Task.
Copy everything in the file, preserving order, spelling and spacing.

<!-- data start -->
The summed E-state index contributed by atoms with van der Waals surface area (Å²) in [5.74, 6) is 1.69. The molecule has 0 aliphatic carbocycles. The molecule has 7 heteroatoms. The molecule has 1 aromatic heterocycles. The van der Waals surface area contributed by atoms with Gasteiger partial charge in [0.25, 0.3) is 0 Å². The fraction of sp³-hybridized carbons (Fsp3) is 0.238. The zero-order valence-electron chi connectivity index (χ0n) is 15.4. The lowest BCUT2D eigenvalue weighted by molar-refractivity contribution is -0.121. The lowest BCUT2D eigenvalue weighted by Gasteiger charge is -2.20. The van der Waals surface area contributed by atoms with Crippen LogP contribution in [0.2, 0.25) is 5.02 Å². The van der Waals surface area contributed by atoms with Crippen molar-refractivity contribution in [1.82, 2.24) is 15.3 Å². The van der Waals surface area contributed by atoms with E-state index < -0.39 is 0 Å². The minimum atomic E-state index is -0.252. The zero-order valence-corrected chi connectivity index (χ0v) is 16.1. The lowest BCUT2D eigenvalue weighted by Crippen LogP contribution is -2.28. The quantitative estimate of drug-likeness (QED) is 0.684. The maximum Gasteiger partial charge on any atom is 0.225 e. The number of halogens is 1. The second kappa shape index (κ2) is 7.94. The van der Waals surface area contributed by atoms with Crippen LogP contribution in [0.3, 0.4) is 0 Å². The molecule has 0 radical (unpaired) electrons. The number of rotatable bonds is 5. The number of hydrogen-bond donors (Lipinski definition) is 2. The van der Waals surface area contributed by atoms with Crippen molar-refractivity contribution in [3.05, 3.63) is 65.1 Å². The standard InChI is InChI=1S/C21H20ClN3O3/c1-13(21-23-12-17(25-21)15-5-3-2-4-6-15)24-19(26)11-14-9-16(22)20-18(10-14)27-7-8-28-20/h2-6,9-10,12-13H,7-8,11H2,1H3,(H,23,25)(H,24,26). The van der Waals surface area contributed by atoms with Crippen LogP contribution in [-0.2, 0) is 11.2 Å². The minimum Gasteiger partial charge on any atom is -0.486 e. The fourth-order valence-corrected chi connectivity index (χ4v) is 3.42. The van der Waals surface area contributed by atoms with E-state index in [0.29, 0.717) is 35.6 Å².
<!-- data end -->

The summed E-state index contributed by atoms with van der Waals surface area (Å²) in [5.74, 6) is 1.69. The molecule has 0 aliphatic carbocycles. The molecule has 7 heteroatoms. The molecule has 1 aromatic heterocycles. The van der Waals surface area contributed by atoms with Gasteiger partial charge in [0.25, 0.3) is 0 Å². The fraction of sp³-hybridized carbons (Fsp3) is 0.238. The zero-order valence-electron chi connectivity index (χ0n) is 15.4. The lowest BCUT2D eigenvalue weighted by molar-refractivity contribution is -0.121. The lowest BCUT2D eigenvalue weighted by Gasteiger charge is -2.20. The van der Waals surface area contributed by atoms with Crippen LogP contribution in [0.2, 0.25) is 5.02 Å². The van der Waals surface area contributed by atoms with Crippen molar-refractivity contribution in [1.82, 2.24) is 15.3 Å². The van der Waals surface area contributed by atoms with E-state index < -0.39 is 0 Å². The minimum atomic E-state index is -0.252. The zero-order valence-corrected chi connectivity index (χ0v) is 16.1. The lowest BCUT2D eigenvalue weighted by Crippen LogP contribution is -2.28. The quantitative estimate of drug-likeness (QED) is 0.684. The maximum Gasteiger partial charge on any atom is 0.225 e. The number of halogens is 1. The second kappa shape index (κ2) is 7.94. The van der Waals surface area contributed by atoms with Crippen LogP contribution in [0.3, 0.4) is 0 Å². The molecule has 0 radical (unpaired) electrons. The number of rotatable bonds is 5. The number of hydrogen-bond donors (Lipinski definition) is 2. The van der Waals surface area contributed by atoms with Crippen molar-refractivity contribution in [3.05, 3.63) is 65.1 Å². The standard InChI is InChI=1S/C21H20ClN3O3/c1-13(21-23-12-17(25-21)15-5-3-2-4-6-15)24-19(26)11-14-9-16(22)20-18(10-14)27-7-8-28-20/h2-6,9-10,12-13H,7-8,11H2,1H3,(H,23,25)(H,24,26). The van der Waals surface area contributed by atoms with Crippen LogP contribution in [-0.2, 0) is 11.2 Å². The minimum Gasteiger partial charge on any atom is -0.486 e. The fourth-order valence-corrected chi connectivity index (χ4v) is 3.42. The van der Waals surface area contributed by atoms with E-state index in [0.29, 0.717) is 35.6 Å².